The beet jam was my favorite.
With tiny jam samples in our hot hands we got back on the bus and departed for the next winery.
At Chaberton Estate we were met by General Manager Brian Ensor who told us how (formerly Domain de Chaberton) Chaberton is the oldest and largest wine in the Fraser Valley. It was established by the Violets in 1980, and includes 55 acres, with 50 acres planted. Domain de Chaberton’s first vintage was 1990.
He said the winery has grown by leaps and bounds, which is no exaggeration. The complex is reminiscent of an elementary school with no building looking like another, including the lovely Bacchus Bistro restaurant.
He took us around back to scan the vista of vineyards, grown in blocks by varietal, primarily white grapes. Their Okanagan grapes come from Naramata, Black Sage Bench and from Desert Hills winery who Chaberton’s original owners helped start their vineyards years ago.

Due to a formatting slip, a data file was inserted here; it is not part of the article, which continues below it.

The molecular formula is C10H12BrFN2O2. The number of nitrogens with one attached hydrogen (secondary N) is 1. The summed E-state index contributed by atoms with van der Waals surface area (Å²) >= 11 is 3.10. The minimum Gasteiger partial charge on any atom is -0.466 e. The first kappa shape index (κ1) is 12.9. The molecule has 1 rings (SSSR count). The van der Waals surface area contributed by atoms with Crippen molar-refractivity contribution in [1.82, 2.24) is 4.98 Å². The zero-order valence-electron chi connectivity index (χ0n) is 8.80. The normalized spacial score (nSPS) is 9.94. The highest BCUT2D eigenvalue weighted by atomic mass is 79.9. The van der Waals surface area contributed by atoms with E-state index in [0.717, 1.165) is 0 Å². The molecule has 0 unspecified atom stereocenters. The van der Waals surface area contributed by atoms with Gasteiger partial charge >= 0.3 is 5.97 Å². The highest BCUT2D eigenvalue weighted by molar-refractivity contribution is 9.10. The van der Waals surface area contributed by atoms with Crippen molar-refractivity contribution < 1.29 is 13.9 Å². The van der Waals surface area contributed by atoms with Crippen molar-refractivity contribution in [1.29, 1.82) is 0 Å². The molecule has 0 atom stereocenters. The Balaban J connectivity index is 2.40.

200 tons come from the estate 400 tons from the Okanagan for a total production of 45,000 cases
“We’re the 5th largest estate winery in BC that nobody knows about!”
Fun fact: this area gets 60% less rain than Vancouver and this year’s harvest was 3 weeks early this year, he said adding, “Thank you Al Gore and global warming,” even though Gore can hardly be blamed.
After a tour of the barrel room, where I was able to see a wine barrel being topped up, we headed for the tasting room for some wine.
2014 Reserve Siegerrebe Fraser Valley – candied nose, tangerine and grapefruit, spicy and crisp in the mouth, zesty finish. I loved it and brought home a bottle.